This is not the latest Malbec-themed eco-lodge in Mendoza. The Supreme Court, led by Justice Scalia, determined in a 7-1 decision that Argentina’s hold-out creditors can use US courts to obtain information about the government’s assets all around the world. The case is called Republic of Argentina v. NML Capital (“NML”). NML was requesting information on the global transactions made for Argentina by Bank of America and Banco de la Nacion, including with individuals, defense ministries, subfederal governments, and more.
This information would be used to eventually attempt to ask courts (in the US and elsewhere) to attach Argentina’s assets to make up for what the creditors feel they are owed. In short, the Supreme Court’s authorized a global fishing expedition to find Argentine assets. This is an interesting contrast with the sharp limitations put on tax authorities using similar techniques to find laundered and tax-evaded income (see page 52 of this report, for instance).
NML is the latest in a long saga of investor and bondholder complaints related to steps that Argentina took following its 2001-02 financial crisis.
The case shows how US courts are becoming increasingly embroiled in sensitive foreign affairs issues. It comes on the heels of a March Supreme Court decision (BG Group PLC v. Republic of Argentina) that found that US courts will defer to investment arbitrators’ awards against sovereign states, even when (as Argentina and the Obama administration suggested in their losing argument) that the investor complainant hadn’t complied with the terms of the underlying investment treaty. Chief Justice Roberts, in a dissent, wrote that the majority “trivializes the significance to a sovereign nation of subjecting itself to arbitration anywhere in the world, solely at the option of private parties…”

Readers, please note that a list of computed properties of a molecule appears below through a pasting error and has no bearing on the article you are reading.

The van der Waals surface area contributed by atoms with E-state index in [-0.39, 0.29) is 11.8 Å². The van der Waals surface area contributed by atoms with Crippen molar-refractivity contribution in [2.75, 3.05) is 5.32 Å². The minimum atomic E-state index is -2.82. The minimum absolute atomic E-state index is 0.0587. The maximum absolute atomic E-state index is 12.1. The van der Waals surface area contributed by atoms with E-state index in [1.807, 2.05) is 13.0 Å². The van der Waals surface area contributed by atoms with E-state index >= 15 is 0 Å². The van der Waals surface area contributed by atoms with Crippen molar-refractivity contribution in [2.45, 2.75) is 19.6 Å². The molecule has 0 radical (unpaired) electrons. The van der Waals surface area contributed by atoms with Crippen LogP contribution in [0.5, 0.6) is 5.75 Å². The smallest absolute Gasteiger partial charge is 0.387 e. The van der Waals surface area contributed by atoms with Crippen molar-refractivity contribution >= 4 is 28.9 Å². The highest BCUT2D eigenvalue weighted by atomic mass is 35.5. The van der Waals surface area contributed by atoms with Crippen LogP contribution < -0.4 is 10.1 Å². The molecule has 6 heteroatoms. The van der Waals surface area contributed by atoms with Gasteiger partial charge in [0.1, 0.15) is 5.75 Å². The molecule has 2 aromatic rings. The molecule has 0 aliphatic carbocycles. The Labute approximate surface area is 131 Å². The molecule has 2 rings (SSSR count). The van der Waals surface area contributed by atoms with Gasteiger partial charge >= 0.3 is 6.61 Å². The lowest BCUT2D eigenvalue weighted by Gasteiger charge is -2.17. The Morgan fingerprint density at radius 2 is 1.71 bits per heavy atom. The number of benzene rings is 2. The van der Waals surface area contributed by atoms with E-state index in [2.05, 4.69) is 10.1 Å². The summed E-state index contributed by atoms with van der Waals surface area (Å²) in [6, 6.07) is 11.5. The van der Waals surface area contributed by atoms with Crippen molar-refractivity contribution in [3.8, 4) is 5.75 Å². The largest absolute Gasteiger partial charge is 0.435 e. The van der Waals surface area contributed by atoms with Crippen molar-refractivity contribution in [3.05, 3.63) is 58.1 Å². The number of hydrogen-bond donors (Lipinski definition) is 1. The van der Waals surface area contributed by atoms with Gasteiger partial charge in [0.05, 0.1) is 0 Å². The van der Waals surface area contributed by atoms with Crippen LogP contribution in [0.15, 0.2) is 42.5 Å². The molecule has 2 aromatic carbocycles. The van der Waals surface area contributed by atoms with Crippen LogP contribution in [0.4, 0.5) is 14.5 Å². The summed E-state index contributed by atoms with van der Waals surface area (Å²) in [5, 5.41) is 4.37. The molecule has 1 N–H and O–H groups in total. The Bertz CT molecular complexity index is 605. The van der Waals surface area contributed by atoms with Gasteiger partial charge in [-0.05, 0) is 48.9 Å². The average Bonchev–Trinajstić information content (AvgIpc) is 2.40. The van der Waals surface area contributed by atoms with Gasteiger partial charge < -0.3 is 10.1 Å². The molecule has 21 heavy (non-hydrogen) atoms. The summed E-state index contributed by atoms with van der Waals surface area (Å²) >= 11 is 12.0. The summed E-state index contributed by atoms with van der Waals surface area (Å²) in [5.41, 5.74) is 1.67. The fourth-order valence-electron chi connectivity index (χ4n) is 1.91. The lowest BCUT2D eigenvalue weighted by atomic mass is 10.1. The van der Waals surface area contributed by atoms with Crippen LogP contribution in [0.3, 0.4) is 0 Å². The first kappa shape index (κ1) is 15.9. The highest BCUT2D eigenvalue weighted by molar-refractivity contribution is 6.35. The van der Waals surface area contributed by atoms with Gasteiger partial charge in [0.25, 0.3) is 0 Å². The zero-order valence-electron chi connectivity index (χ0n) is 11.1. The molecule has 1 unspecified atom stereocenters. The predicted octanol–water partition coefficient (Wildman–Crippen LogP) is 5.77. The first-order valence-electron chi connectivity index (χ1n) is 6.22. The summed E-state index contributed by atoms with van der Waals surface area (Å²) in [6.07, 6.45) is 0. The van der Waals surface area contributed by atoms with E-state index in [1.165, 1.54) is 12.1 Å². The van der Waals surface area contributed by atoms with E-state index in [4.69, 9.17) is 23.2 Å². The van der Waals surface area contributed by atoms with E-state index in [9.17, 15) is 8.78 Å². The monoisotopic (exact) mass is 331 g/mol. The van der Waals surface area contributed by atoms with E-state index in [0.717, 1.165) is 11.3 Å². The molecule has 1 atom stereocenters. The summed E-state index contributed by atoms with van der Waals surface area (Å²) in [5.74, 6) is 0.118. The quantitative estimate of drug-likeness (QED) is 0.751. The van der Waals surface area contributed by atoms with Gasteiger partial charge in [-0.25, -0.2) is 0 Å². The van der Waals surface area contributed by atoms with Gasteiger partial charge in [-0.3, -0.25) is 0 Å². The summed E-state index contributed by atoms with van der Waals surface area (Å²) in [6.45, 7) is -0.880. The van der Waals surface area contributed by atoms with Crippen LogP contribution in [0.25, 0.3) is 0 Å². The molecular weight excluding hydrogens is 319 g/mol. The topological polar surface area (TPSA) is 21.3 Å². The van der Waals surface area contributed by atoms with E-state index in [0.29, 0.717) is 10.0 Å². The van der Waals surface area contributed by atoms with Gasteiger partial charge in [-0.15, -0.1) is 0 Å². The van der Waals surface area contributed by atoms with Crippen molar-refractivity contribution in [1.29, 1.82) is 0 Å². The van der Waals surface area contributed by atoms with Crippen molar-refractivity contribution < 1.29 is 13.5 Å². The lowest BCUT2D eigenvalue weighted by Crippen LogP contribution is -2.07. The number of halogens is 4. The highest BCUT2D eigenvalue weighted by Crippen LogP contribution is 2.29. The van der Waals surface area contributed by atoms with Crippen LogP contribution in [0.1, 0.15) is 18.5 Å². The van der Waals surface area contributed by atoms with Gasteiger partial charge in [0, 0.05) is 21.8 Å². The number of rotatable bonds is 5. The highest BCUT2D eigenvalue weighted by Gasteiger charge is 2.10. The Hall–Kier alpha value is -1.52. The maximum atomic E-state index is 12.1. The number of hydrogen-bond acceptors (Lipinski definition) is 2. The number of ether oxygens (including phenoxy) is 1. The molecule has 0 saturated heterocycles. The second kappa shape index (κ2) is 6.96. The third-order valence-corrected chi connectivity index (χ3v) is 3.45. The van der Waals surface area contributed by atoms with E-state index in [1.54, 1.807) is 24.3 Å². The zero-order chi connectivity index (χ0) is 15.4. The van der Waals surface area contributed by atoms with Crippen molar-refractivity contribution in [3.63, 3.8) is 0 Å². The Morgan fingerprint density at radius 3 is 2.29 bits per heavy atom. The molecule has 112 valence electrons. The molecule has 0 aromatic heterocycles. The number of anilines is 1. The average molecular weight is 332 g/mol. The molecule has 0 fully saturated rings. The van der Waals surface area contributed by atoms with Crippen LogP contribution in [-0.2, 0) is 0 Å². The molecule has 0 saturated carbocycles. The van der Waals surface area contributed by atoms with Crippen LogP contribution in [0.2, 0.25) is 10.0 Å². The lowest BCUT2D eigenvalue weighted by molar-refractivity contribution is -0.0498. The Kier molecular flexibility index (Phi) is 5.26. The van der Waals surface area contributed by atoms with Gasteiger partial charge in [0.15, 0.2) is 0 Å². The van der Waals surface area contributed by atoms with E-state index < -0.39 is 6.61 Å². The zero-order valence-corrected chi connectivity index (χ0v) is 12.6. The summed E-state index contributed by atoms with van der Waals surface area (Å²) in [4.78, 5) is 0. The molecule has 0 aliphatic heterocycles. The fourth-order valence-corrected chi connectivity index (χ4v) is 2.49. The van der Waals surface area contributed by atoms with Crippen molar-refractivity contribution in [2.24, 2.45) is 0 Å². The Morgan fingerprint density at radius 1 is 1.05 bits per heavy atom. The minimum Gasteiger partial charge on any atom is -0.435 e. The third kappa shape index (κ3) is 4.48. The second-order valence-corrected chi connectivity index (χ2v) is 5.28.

The present case is a bit different.
A Times report this morning deemed as “binding” an opinion of the International Court of Justice that Japan’s whaling practices were in violation of its obligations under the International Convention for the Regulation of Whaling.
I am a bit wary of any characterization of international law as “binding”. In the absence of a global entity able to force compliance, what does “binding” mean? My impression is that some scholars use “binding” to refer to what could be even just a purely moral obligation, while others use it to refer to an obligation backed up by force.
I had similar concerns about the word “to avoid” in a WTO law context (how much intention does it require?), which I explore here with coauthor Jayati Ghosh. Then, as now, I reached for the Oxford English Dictionary for a bit more insight.
The entry for the adjective “binding” refers back to the verb “to bind“. There are fully 23 variants of “bind” that the OED editors catalogue. Among them:
- Tying up and fastening (as in objects);
- Tying up a person to deprive them of liberty;
- More binding, encircling, intertwining of things.
We then get to a group of eight different variants, under the heading “To restrain or unite [people] by non-material bonds”. We have the binding of holy matrimony, the binding of affection between people, the binding of apprenticeship. We have the notion of an actor committing themselves to a future course of action (” A landed proprietor may bind himself to a future payment, in a written deed.”) There are references to purely moral obligation, although there is an emphasis on this undertaking being an actual constraint (much like the physical constraints noted above). Given these definitions, it is not surprising that many writers use “bindingness” in a sort of power-neutral sense. Japan “binds” itself to ICJ rulings, or is “bound”, because that is what could make the international legal system cohere.